2017-04-01

    Frameless, surface imaging guided radiosurgery (SIG-RS) is a novel platform for stereotactic radiosurgery (SRS) wherein patient positioning is monitored in real-time through infra-red camera tracking of facial topography. Here we describe our initial clinical experience with SIG-RS for the treatment of benign neoplasms of the skull base. We identified 48 patients with benign skull base tumors consecutively treated with SIG-RS at a single institution between 2009 and 2011. Patients were diagnosed with meningioma (n = 22), vestibular schwannoma (n = 20), or nonfunctional pituitary adenoma (n = 6). Local control and treatment-related toxicity were retrospectively assessed. Median follow-up was 65 months (range 61-72 months). Prescription doses were 12-13 Gy in a single fraction (n = 18), 8 Gy × 3 fractions (n = 6), and 5 Gy × 5 fractions (n = 24). Actuarial tumor control rate at 5 years was 98%. No grade ≥3 treatment-related toxicity was observed. Grade ≤2 toxicity was associated with symptomatic lesions (p = 0.049) and single fraction treatment (p = 0.005). SIG-RS for benign skull base tumors produces clinical outcomes comparable to conventional frame-based SRS techniques while enhancing patient comfort.

  18. Reconstructing ancient genomes and epigenomes

    DEFF Research Database (Denmark)

    Orlando, Ludovic Antoine Alexandre; Gilbert, M. Thomas P.; Willerslev, Eske

    2015-01-01

    DNA studies have now progressed to whole-genome sequencing for an increasing number of ancient individuals and extinct species, as well as to epigenomic characterization. Such advances have enabled the sequencing of specimens of up to 1 million years old, which, owing to their extensive DNA damage...... and contamination, were previously not amenable to genetic analyses. In this Review, we discuss these varied technical challenges and solutions for sequencing ancient genomes and epigenomes....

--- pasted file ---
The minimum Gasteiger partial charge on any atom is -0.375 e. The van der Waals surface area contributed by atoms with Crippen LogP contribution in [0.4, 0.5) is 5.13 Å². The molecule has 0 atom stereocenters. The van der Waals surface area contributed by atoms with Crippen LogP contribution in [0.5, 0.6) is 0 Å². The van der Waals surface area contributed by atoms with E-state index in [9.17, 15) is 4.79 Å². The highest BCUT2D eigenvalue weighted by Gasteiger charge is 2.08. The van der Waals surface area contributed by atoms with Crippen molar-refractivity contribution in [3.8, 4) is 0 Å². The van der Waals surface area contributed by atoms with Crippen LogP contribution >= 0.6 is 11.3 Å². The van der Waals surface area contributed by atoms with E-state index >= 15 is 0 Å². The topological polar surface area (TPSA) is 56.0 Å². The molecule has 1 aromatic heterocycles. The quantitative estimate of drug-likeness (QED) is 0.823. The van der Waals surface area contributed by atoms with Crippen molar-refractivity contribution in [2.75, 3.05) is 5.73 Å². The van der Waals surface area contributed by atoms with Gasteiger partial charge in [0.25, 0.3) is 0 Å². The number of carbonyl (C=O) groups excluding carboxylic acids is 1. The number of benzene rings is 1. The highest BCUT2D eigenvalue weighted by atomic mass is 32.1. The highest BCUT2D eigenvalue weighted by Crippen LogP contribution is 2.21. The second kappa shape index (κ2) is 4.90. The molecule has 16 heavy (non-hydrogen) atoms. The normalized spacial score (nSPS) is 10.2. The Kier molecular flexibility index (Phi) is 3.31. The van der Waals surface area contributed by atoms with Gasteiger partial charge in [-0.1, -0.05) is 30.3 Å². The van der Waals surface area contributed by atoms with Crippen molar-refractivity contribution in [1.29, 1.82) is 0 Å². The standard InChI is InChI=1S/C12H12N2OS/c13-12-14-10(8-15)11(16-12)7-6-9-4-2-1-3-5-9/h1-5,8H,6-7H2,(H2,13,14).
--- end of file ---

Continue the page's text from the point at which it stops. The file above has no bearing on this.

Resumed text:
19. Benign paroxysmal positional vertigo treatment

    DEFF Research Database (Denmark)

    West, Niels; Hansen, Søren; Bloch, Sune Land

    2017-01-01

    Benign paroxysmal positional vertigo (BPPV) remains the most frequent cause of vertigo. The TRV chair is a mechanical device suited for optimization of managing complex cases of BPPV. Although the use of repositioning devices in the management of BPPV is increasing, no applicable guide for the TRV...

  20. Spectrum of benign breast diseases

    International Nuclear Information System (INIS)

    Khanzada, T.W.; Samad, A.; Sushel, C.

    2009-01-01

    Objective: To determine the frequencies of various benign breast diseases (BBD) in female patients in three private hospitals of Hyderabad. Methodology: This is a prospective cohort study of all female patients visiting the surgical clinic with breast problems. This study was conducted at Isra University Hospital Hyderabad and two other private hospitals of Hyderabad over a period of about three years starting from March 2004 to February 2007. All female patients visiting the surgical clinic with breast problems were included in the study. Patients with obvious clinical features of malignancy or those who on work up were diagnosed as carcinoma were excluded from the study. Results: A total of 275 patients were included in the study. About 44% (120/275) patients belonged to third decade of life (age between: 21-30 years) followed by 33% from forth decade (age between: 31- 40 years). Fibroadenoma was the most common benign breast disease, seen in 27% (75/275) of patients, followed by fibrocystic disease seen in about 21% (57/275) patients. Conclusion: Benign Breast Diseases (BBD) are common problems in females of reproductive age. Fibroadenoma is the commonest of all benign breast disease in our set up mostly seen in second and third decade of life. Fibrocystic disease of the breast is the next common BBD whose incidence increases with increasing age. (author)